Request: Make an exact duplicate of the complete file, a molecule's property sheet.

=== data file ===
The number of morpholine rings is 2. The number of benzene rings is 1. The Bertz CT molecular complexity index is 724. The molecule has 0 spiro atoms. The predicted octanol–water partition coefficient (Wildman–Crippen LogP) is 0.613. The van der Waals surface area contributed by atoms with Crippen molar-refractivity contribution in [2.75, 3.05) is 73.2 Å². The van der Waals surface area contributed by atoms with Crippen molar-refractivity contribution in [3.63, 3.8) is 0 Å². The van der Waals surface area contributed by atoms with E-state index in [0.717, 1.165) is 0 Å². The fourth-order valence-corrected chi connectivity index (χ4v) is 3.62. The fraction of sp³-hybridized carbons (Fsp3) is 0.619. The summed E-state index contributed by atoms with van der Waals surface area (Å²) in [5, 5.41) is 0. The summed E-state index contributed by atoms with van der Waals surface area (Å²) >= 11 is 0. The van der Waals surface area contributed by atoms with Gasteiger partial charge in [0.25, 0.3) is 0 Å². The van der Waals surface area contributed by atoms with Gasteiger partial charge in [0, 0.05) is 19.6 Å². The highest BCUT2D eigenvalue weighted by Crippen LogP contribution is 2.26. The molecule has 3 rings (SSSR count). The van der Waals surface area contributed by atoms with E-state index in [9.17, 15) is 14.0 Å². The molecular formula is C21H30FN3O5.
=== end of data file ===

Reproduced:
The number of morpholine rings is 2. The number of benzene rings is 1. The Bertz CT molecular complexity index is 724. The molecule has 0 spiro atoms. The predicted octanol–water partition coefficient (Wildman–Crippen LogP) is 0.613. The van der Waals surface area contributed by atoms with Crippen molar-refractivity contribution in [2.75, 3.05) is 73.2 Å². The van der Waals surface area contributed by atoms with Crippen molar-refractivity contribution in [3.63, 3.8) is 0 Å². The van der Waals surface area contributed by atoms with E-state index in [0.717, 1.165) is 0 Å². The fourth-order valence-corrected chi connectivity index (χ4v) is 3.62. The fraction of sp³-hybridized carbons (Fsp3) is 0.619. The summed E-state index contributed by atoms with van der Waals surface area (Å²) in [5, 5.41) is 0. The summed E-state index contributed by atoms with van der Waals surface area (Å²) >= 11 is 0. The van der Waals surface area contributed by atoms with Gasteiger partial charge in [0.25, 0.3) is 0 Å². The van der Waals surface area contributed by atoms with Gasteiger partial charge in [0, 0.05) is 19.6 Å². The highest BCUT2D eigenvalue weighted by Crippen LogP contribution is 2.26. The molecule has 3 rings (SSSR count). The van der Waals surface area contributed by atoms with E-state index in [9.17, 15) is 14.0 Å². The molecular formula is C21H30FN3O5.